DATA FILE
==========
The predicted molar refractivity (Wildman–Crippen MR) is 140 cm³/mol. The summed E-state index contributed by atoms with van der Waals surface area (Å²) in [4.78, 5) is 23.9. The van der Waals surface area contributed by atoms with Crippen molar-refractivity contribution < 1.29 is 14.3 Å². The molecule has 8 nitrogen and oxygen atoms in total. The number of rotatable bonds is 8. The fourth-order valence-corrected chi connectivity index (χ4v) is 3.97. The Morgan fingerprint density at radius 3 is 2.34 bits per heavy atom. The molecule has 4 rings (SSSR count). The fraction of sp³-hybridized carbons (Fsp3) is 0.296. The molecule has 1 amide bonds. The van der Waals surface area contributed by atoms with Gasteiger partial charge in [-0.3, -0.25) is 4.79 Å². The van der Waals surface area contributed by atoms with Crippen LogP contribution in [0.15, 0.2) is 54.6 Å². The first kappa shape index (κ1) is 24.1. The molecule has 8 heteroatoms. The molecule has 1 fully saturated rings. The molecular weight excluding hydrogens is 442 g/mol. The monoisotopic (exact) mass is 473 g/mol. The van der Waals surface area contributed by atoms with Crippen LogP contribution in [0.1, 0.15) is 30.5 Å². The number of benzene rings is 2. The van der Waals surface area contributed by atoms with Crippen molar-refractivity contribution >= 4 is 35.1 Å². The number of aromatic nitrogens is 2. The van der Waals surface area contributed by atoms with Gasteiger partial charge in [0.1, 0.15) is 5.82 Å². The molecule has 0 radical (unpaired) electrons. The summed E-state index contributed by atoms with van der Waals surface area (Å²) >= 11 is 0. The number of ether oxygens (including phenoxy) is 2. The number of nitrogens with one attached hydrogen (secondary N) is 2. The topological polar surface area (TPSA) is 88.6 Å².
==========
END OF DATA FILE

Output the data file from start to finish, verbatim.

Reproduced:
The predicted molar refractivity (Wildman–Crippen MR) is 140 cm³/mol. The summed E-state index contributed by atoms with van der Waals surface area (Å²) in [4.78, 5) is 23.9. The van der Waals surface area contributed by atoms with Crippen molar-refractivity contribution < 1.29 is 14.3 Å². The molecule has 8 nitrogen and oxygen atoms in total. The number of rotatable bonds is 8. The fourth-order valence-corrected chi connectivity index (χ4v) is 3.97. The Morgan fingerprint density at radius 3 is 2.34 bits per heavy atom. The molecule has 4 rings (SSSR count). The fraction of sp³-hybridized carbons (Fsp3) is 0.296. The molecule has 1 amide bonds. The van der Waals surface area contributed by atoms with Gasteiger partial charge in [-0.3, -0.25) is 4.79 Å². The van der Waals surface area contributed by atoms with Crippen LogP contribution in [0.15, 0.2) is 54.6 Å². The first kappa shape index (κ1) is 24.1. The molecule has 8 heteroatoms. The molecule has 1 fully saturated rings. The molecular weight excluding hydrogens is 442 g/mol. The monoisotopic (exact) mass is 473 g/mol. The van der Waals surface area contributed by atoms with Crippen LogP contribution in [0.1, 0.15) is 30.5 Å². The number of benzene rings is 2. The van der Waals surface area contributed by atoms with Crippen molar-refractivity contribution >= 4 is 35.1 Å². The number of aromatic nitrogens is 2. The van der Waals surface area contributed by atoms with Gasteiger partial charge in [0.1, 0.15) is 5.82 Å². The molecule has 0 radical (unpaired) electrons. The summed E-state index contributed by atoms with van der Waals surface area (Å²) >= 11 is 0. The number of ether oxygens (including phenoxy) is 2. The number of nitrogens with one attached hydrogen (secondary N) is 2. The topological polar surface area (TPSA) is 88.6 Å².